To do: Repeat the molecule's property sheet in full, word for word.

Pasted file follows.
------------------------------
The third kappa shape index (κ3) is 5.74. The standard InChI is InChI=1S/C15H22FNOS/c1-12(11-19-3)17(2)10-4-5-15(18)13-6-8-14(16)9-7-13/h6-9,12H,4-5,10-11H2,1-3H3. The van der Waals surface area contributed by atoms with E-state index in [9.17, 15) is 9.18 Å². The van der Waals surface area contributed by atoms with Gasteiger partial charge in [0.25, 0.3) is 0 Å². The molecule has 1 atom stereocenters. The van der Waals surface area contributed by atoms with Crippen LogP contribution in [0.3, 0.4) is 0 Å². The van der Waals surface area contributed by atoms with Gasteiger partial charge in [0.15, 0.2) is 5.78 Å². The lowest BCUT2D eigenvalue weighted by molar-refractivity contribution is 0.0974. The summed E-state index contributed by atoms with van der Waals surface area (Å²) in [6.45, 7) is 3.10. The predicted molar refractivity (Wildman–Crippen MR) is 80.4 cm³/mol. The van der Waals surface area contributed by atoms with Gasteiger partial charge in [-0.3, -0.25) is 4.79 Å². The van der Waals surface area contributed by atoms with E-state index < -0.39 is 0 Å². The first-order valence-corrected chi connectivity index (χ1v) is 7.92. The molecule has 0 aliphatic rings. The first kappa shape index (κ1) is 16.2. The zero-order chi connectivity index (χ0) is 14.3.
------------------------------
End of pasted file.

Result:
The third kappa shape index (κ3) is 5.74. The standard InChI is InChI=1S/C15H22FNOS/c1-12(11-19-3)17(2)10-4-5-15(18)13-6-8-14(16)9-7-13/h6-9,12H,4-5,10-11H2,1-3H3. The van der Waals surface area contributed by atoms with E-state index in [9.17, 15) is 9.18 Å². The van der Waals surface area contributed by atoms with Gasteiger partial charge in [0.25, 0.3) is 0 Å². The molecule has 1 atom stereocenters. The van der Waals surface area contributed by atoms with Crippen LogP contribution in [0.3, 0.4) is 0 Å². The van der Waals surface area contributed by atoms with Gasteiger partial charge in [0.15, 0.2) is 5.78 Å². The lowest BCUT2D eigenvalue weighted by molar-refractivity contribution is 0.0974. The summed E-state index contributed by atoms with van der Waals surface area (Å²) in [6.45, 7) is 3.10. The predicted molar refractivity (Wildman–Crippen MR) is 80.4 cm³/mol. The van der Waals surface area contributed by atoms with Gasteiger partial charge in [-0.3, -0.25) is 4.79 Å². The van der Waals surface area contributed by atoms with E-state index < -0.39 is 0 Å². The first-order valence-corrected chi connectivity index (χ1v) is 7.92. The molecule has 0 aliphatic rings. The first kappa shape index (κ1) is 16.2. The zero-order chi connectivity index (χ0) is 14.3.